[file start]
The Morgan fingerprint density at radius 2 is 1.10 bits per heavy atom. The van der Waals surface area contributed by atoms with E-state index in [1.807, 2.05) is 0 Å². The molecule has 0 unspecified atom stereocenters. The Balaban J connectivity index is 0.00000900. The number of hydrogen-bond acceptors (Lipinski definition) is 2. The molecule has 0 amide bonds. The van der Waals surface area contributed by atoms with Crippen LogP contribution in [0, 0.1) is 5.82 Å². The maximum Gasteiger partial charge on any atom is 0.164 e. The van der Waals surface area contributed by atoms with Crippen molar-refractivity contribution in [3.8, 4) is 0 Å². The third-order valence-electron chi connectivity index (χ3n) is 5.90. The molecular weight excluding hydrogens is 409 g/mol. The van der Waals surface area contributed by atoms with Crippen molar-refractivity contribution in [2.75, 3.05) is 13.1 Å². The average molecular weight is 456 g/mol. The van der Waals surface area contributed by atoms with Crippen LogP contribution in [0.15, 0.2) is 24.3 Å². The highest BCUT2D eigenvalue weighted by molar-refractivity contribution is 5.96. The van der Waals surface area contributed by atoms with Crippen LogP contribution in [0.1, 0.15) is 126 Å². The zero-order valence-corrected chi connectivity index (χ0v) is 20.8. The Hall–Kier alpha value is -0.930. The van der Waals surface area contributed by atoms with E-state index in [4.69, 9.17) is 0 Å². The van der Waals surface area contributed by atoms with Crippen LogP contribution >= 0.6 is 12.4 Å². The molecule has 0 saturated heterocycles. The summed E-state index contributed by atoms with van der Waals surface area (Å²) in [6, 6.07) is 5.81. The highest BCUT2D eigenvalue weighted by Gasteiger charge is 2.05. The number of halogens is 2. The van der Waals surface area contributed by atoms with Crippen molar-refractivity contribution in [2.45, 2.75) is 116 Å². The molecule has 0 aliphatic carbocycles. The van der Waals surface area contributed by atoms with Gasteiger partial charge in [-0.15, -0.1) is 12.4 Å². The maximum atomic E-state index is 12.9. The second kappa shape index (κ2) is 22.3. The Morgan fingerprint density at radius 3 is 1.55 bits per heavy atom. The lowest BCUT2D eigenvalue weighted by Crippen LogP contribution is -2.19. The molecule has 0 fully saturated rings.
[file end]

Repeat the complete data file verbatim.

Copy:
The Morgan fingerprint density at radius 2 is 1.10 bits per heavy atom. The van der Waals surface area contributed by atoms with E-state index in [1.807, 2.05) is 0 Å². The molecule has 0 unspecified atom stereocenters. The Balaban J connectivity index is 0.00000900. The number of hydrogen-bond acceptors (Lipinski definition) is 2. The molecule has 0 amide bonds. The van der Waals surface area contributed by atoms with Crippen LogP contribution in [0, 0.1) is 5.82 Å². The maximum Gasteiger partial charge on any atom is 0.164 e. The van der Waals surface area contributed by atoms with Crippen molar-refractivity contribution in [3.8, 4) is 0 Å². The third-order valence-electron chi connectivity index (χ3n) is 5.90. The molecular weight excluding hydrogens is 409 g/mol. The van der Waals surface area contributed by atoms with Crippen molar-refractivity contribution in [2.75, 3.05) is 13.1 Å². The average molecular weight is 456 g/mol. The van der Waals surface area contributed by atoms with Crippen LogP contribution in [0.15, 0.2) is 24.3 Å². The highest BCUT2D eigenvalue weighted by molar-refractivity contribution is 5.96. The van der Waals surface area contributed by atoms with Crippen LogP contribution in [0.1, 0.15) is 126 Å². The zero-order valence-corrected chi connectivity index (χ0v) is 20.8. The Hall–Kier alpha value is -0.930. The van der Waals surface area contributed by atoms with E-state index in [4.69, 9.17) is 0 Å². The van der Waals surface area contributed by atoms with Crippen LogP contribution >= 0.6 is 12.4 Å². The molecule has 0 saturated heterocycles. The summed E-state index contributed by atoms with van der Waals surface area (Å²) in [6, 6.07) is 5.81. The highest BCUT2D eigenvalue weighted by Gasteiger charge is 2.05. The number of halogens is 2. The van der Waals surface area contributed by atoms with Crippen molar-refractivity contribution in [2.45, 2.75) is 116 Å². The molecule has 0 aliphatic carbocycles. The van der Waals surface area contributed by atoms with Gasteiger partial charge in [-0.15, -0.1) is 12.4 Å². The maximum atomic E-state index is 12.9. The second kappa shape index (κ2) is 22.3. The Morgan fingerprint density at radius 3 is 1.55 bits per heavy atom. The lowest BCUT2D eigenvalue weighted by Crippen LogP contribution is -2.19. The molecule has 0 fully saturated rings.